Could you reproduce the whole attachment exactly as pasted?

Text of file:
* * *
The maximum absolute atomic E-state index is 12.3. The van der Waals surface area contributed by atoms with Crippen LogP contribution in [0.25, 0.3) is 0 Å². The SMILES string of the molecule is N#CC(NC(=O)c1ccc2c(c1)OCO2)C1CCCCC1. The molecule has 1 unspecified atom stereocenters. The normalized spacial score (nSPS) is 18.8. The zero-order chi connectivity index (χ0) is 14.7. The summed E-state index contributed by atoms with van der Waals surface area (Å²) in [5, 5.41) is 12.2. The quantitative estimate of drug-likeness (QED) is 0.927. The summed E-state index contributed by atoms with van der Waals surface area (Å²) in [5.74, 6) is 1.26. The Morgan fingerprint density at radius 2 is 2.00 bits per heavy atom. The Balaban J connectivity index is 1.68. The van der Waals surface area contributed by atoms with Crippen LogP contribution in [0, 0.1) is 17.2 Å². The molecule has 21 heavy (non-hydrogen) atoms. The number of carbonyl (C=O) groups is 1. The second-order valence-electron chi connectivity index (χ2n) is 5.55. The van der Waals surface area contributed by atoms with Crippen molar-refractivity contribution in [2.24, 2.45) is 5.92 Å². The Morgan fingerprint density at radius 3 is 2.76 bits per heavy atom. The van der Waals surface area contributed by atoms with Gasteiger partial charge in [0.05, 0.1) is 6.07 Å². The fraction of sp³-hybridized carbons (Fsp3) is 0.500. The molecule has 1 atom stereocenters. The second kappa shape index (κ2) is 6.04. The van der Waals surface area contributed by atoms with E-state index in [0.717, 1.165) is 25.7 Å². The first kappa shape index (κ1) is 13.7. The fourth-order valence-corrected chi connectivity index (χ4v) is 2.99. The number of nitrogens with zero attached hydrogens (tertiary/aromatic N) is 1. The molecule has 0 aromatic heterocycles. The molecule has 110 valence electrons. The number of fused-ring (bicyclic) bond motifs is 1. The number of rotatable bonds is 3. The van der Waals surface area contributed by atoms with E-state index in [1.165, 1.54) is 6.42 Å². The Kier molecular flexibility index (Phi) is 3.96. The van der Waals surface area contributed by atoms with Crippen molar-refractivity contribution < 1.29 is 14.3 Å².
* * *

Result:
The maximum absolute atomic E-state index is 12.3. The van der Waals surface area contributed by atoms with Crippen LogP contribution in [0.25, 0.3) is 0 Å². The SMILES string of the molecule is N#CC(NC(=O)c1ccc2c(c1)OCO2)C1CCCCC1. The molecule has 1 unspecified atom stereocenters. The normalized spacial score (nSPS) is 18.8. The zero-order chi connectivity index (χ0) is 14.7. The summed E-state index contributed by atoms with van der Waals surface area (Å²) in [5, 5.41) is 12.2. The quantitative estimate of drug-likeness (QED) is 0.927. The summed E-state index contributed by atoms with van der Waals surface area (Å²) in [5.74, 6) is 1.26. The Morgan fingerprint density at radius 2 is 2.00 bits per heavy atom. The Balaban J connectivity index is 1.68. The van der Waals surface area contributed by atoms with Crippen LogP contribution in [0, 0.1) is 17.2 Å². The molecule has 21 heavy (non-hydrogen) atoms. The number of carbonyl (C=O) groups is 1. The second-order valence-electron chi connectivity index (χ2n) is 5.55. The van der Waals surface area contributed by atoms with Crippen molar-refractivity contribution in [2.24, 2.45) is 5.92 Å². The Morgan fingerprint density at radius 3 is 2.76 bits per heavy atom. The van der Waals surface area contributed by atoms with Gasteiger partial charge in [0.05, 0.1) is 6.07 Å². The fraction of sp³-hybridized carbons (Fsp3) is 0.500. The molecule has 1 atom stereocenters. The second kappa shape index (κ2) is 6.04. The van der Waals surface area contributed by atoms with E-state index in [0.717, 1.165) is 25.7 Å². The first kappa shape index (κ1) is 13.7. The fourth-order valence-corrected chi connectivity index (χ4v) is 2.99. The number of nitrogens with zero attached hydrogens (tertiary/aromatic N) is 1. The molecule has 0 aromatic heterocycles. The molecule has 110 valence electrons. The number of fused-ring (bicyclic) bond motifs is 1. The number of rotatable bonds is 3. The van der Waals surface area contributed by atoms with E-state index in [1.165, 1.54) is 6.42 Å². The Kier molecular flexibility index (Phi) is 3.96. The van der Waals surface area contributed by atoms with Crippen molar-refractivity contribution < 1.29 is 14.3 Å².